45. This section of the Guide discusses the technical aspects of videoconferencing and videoconferencing equipment. This includes placement of cameras, lighting, screens and microphones. The equipment provided should be selected and set up to support as well as possible the various steps involved in the process of the court hearing. The detailed technical standards for videoconferencing are contained within Annex II.
46. The objective is to make the videoconferencing session as close as possible to the usual practice in any court where evidence is taken in open court. To gain the maximum benefit, several differences have to be taken into account. Some matters, which are taken for granted when evidence is taken in the conventional way, take on a different dimension when it is taken by videoconferencing: for example, ensuring that the witness understands the practical arrangements of the videoconferencing session and which are the parties to the videoconferencing and what their various roles are. The following are suggested as a checklist of practical considerations that encourage best practice in the use of videoconferencing:
- Time zone differences need to be considered when a witness abroad is to be examined by videoconferencing. The convenience of the witness, the parties, their representatives and the court should all be taken into account.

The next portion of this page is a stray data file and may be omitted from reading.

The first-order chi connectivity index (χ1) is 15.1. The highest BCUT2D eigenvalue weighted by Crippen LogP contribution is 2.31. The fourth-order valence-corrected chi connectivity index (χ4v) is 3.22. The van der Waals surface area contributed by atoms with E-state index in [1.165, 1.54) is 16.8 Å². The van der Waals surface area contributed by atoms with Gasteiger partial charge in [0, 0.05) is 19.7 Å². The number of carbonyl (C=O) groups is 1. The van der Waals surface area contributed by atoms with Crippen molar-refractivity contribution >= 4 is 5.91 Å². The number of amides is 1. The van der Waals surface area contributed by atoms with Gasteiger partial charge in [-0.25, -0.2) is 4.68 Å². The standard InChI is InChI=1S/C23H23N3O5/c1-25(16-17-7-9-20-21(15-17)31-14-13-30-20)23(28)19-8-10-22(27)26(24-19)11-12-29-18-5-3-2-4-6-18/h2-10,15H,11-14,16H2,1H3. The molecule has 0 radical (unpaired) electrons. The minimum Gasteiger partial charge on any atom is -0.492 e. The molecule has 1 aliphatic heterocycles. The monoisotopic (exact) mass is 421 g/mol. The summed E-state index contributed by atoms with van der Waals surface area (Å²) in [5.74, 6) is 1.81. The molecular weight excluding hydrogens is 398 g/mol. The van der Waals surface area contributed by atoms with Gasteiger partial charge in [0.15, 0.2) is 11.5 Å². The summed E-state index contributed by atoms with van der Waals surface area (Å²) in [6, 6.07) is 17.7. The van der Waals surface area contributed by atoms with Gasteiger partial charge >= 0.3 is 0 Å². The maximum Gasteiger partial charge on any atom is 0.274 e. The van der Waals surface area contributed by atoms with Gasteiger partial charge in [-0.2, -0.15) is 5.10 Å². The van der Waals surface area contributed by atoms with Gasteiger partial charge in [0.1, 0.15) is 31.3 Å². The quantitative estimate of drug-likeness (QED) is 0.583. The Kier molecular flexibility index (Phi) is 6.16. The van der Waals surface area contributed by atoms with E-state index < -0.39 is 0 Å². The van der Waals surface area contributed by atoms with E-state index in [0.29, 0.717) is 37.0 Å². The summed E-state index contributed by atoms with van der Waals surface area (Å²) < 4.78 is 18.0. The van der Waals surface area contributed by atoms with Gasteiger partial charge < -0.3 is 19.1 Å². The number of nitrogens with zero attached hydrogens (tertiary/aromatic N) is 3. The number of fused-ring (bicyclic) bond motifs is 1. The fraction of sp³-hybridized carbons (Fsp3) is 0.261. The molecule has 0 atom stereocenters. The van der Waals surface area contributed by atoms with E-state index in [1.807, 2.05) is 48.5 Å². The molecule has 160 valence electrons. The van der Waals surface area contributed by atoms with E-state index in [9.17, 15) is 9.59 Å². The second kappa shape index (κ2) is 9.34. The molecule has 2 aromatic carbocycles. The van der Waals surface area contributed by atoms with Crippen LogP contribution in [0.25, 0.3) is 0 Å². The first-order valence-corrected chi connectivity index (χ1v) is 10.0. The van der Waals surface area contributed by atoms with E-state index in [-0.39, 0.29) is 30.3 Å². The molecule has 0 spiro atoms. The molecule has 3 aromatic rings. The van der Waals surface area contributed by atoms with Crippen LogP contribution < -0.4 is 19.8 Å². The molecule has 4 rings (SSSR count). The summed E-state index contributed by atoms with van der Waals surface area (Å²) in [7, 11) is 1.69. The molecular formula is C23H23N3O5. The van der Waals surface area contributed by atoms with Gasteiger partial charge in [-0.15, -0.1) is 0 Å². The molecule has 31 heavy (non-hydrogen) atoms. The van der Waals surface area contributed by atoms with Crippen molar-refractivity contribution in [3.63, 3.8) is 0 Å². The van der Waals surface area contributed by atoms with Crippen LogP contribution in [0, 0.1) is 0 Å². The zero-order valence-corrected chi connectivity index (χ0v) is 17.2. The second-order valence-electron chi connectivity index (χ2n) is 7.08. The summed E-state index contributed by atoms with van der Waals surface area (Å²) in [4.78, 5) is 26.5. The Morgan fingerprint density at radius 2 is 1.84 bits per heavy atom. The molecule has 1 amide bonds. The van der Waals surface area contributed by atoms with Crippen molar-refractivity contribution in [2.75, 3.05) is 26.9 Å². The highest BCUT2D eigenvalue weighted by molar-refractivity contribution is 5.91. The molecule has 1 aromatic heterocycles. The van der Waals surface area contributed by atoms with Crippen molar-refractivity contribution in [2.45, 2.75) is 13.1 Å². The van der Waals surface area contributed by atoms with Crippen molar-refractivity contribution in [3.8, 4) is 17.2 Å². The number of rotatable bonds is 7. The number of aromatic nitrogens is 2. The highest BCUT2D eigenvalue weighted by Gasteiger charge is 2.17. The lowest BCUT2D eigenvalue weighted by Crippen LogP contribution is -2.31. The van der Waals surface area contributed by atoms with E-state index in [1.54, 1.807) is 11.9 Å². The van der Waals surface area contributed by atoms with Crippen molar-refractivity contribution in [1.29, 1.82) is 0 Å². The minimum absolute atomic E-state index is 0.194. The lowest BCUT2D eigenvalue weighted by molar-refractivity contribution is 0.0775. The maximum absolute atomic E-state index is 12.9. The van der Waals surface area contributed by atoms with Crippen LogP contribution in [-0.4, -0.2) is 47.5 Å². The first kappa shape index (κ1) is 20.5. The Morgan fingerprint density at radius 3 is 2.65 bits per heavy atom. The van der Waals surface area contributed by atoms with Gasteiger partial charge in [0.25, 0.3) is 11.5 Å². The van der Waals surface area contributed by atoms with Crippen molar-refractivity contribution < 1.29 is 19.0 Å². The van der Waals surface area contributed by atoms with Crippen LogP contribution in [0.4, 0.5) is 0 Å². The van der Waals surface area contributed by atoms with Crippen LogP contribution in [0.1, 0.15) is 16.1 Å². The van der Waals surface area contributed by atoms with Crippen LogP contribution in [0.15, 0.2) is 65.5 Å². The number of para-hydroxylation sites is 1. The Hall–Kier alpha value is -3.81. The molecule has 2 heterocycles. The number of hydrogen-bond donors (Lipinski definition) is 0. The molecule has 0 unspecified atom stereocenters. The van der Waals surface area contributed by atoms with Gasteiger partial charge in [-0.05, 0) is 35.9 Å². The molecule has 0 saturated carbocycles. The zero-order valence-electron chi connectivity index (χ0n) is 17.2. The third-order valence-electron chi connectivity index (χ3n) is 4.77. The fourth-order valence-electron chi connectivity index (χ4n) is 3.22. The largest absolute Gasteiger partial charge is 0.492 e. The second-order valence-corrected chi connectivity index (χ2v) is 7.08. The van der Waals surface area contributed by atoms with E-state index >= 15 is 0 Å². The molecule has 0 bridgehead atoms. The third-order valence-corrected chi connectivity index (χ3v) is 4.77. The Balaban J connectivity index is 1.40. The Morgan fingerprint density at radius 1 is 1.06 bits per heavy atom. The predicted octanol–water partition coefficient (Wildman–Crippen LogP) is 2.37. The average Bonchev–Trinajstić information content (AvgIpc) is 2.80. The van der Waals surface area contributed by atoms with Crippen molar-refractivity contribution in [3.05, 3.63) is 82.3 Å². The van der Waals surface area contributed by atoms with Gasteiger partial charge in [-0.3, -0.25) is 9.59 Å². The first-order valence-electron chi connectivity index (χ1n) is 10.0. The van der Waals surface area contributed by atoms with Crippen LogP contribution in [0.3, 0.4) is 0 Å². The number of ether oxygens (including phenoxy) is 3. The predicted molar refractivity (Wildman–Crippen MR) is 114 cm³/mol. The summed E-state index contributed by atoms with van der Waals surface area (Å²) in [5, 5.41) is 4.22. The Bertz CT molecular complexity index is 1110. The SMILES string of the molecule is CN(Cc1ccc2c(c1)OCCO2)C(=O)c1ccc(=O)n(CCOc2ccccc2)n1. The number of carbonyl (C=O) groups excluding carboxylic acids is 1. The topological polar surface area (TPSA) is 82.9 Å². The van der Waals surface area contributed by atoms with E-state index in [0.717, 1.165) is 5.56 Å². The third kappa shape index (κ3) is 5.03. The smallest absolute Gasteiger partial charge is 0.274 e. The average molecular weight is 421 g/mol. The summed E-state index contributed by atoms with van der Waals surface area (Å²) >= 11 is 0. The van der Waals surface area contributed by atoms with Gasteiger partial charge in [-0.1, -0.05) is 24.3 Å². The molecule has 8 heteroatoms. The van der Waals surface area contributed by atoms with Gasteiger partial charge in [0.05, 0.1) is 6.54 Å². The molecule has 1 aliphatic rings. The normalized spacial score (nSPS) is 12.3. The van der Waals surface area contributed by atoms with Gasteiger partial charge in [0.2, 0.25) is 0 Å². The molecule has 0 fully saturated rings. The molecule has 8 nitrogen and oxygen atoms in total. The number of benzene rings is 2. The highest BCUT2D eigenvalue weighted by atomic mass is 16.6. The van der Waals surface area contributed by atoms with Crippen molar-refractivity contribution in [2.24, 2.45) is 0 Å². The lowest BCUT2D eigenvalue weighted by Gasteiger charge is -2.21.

- At the courtroom the videoconferencing tools should to the widest extent possible be installed and used in such a way that it supports the users’ feeling of participating in a traditional meeting of the court.
- Those involved with videoconferencing need to be aware that, even with the most advanced systems currently available, there are slight delays between the receipt of the picture and that of the accompanying sound. If due allowance is not made for this, there will be a tendency to "speak over" the witness, whose voice may continue to be heard for a fraction of a second after he or she appears on the screen to have finished speaking.
- With current technology, picture quality is good, but not as good as a television picture. The quality of the picture is enhanced if those appearing on videoconferencing monitors keep their movements to a minimum.
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